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From Barnes & NoblePilgrim's Progress
It is April 17, 1912, and an art historian named Pilgrim is pronounced dead after he hangs himself in his London garden. Five hours later, his heart begins to beat again. But as miraculous as it seems, it's not the first time this has happened. Pilgrim has lived forever, and it appears he cannot die. Acclaimed Canadian author Timothy Findley himself has worked nothing short of a miracle in Pilgrim, a provocative and intelligently crafted novel that succeeds in being every bit as entertaining as it is ambitious. And it is very, very ambitious. Told through many voices, real and imagined, in many times and places, Pilgrim is a powerful exploration of the nature of reality, our unconscious knowledge, the meaning of history, and our own humanity.
Revivified, but refusing to speak, Pilgrim is brought to the Bürgholzli Psychiatric Clinic in Zürich, where Carl Gustav Jung, now in his late 30s (and in spite of his disagreement with Freud on the sexual nature of the unconscious, a slave to his own libidinous passions), has already achieved some fame for his studies in schizophrenia. In Pilgrim, Jung sees a future prize patient: a man who has made multiple suicide attempts (each of which have failed under extraordinary circumstances) and who claims to be eternal—ageless, sexless, having lived many lives. Pilgrim believes he remembers the sum of humanity's experience, an unbearable and seemingly endless psychic burden of witness, and a fate he cannot escape, even in death. He believes himself "a voyager...denied my destination." Having seen the past, Pilgrim now claims to suffer phantasmagoric visions of the future, and he desperately believes, "[K]nowing what I know of the past, my discomfort with the future is a burden I think I cannot bear." His vision of the world is that of "[a]n abattoir, I fear, and we the sheep." But in a Europe on the verge of war, is this the outlook of a suicidal disenchanted with humanity, or the prescient dark knowledge of a visionary? Or, as his orderly (and former Bürgholzli patient), Kessler, believes, is Pilgrim an angel?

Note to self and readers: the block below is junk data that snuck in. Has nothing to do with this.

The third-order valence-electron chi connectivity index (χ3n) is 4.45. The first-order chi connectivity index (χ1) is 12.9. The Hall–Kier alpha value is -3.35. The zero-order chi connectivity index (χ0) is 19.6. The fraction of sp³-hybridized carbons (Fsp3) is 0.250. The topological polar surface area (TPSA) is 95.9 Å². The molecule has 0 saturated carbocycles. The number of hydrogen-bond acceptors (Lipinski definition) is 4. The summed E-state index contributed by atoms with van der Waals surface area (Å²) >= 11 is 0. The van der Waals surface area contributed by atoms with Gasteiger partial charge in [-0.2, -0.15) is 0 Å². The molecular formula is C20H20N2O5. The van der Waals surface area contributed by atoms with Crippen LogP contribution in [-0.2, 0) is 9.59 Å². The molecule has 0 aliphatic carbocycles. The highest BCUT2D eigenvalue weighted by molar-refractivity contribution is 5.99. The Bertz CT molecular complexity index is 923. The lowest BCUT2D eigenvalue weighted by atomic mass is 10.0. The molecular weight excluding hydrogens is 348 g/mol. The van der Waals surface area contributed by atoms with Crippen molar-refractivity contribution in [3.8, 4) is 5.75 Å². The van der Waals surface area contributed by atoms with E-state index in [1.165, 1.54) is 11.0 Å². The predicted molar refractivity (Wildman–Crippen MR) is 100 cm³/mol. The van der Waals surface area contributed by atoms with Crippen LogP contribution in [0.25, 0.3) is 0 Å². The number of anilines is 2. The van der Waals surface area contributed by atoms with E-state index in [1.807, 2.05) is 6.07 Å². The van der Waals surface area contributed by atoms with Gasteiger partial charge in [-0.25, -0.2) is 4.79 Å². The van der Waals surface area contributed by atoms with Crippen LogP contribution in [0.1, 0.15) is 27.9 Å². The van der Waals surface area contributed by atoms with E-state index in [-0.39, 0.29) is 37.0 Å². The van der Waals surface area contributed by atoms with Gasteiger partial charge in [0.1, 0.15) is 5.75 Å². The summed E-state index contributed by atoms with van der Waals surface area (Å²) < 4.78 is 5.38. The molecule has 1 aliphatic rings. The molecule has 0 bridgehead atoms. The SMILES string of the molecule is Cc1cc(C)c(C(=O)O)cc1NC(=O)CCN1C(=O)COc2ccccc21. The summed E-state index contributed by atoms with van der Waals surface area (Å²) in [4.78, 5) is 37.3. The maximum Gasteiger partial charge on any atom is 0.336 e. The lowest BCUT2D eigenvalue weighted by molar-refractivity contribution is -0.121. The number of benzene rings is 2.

When Pilgrim refuses to speak (except in dreams, crying out in voices which are not his own), his lifelong friend Lady Quartermaine gives Pilgrim's journals to Jung, in the hope that he will begin to understand the nature of Pilgrim's "dread necessity of self—an identity whose burden he can no longer bear." More importantly, she encourages Jung to believe Pilgrim, as impossible as his tale appears. But nothing could have prepared him for Pilgrim's journals, which seem to contain the voices of people throughout the history of mankind—extraordinary eyewitness accounts of the lives of everyone, it seems, but the mysterious and silent middle-aged man in Jung's care. The voices are male and female, of all ages and stations in life—who have been friends with Oscar Wilde, Henry James, and St. Teresa of Avila, and witnessed the death of Hector in the Trojan War. Most remarkably, his journals include the account of a transvestite woman who, having disguised herself as her brother, is then brutally raped by her brother's lover (Leonardo da Vinci), only to sit before the artist years later, when she is immortalized as the subject of his "Mona Lisa."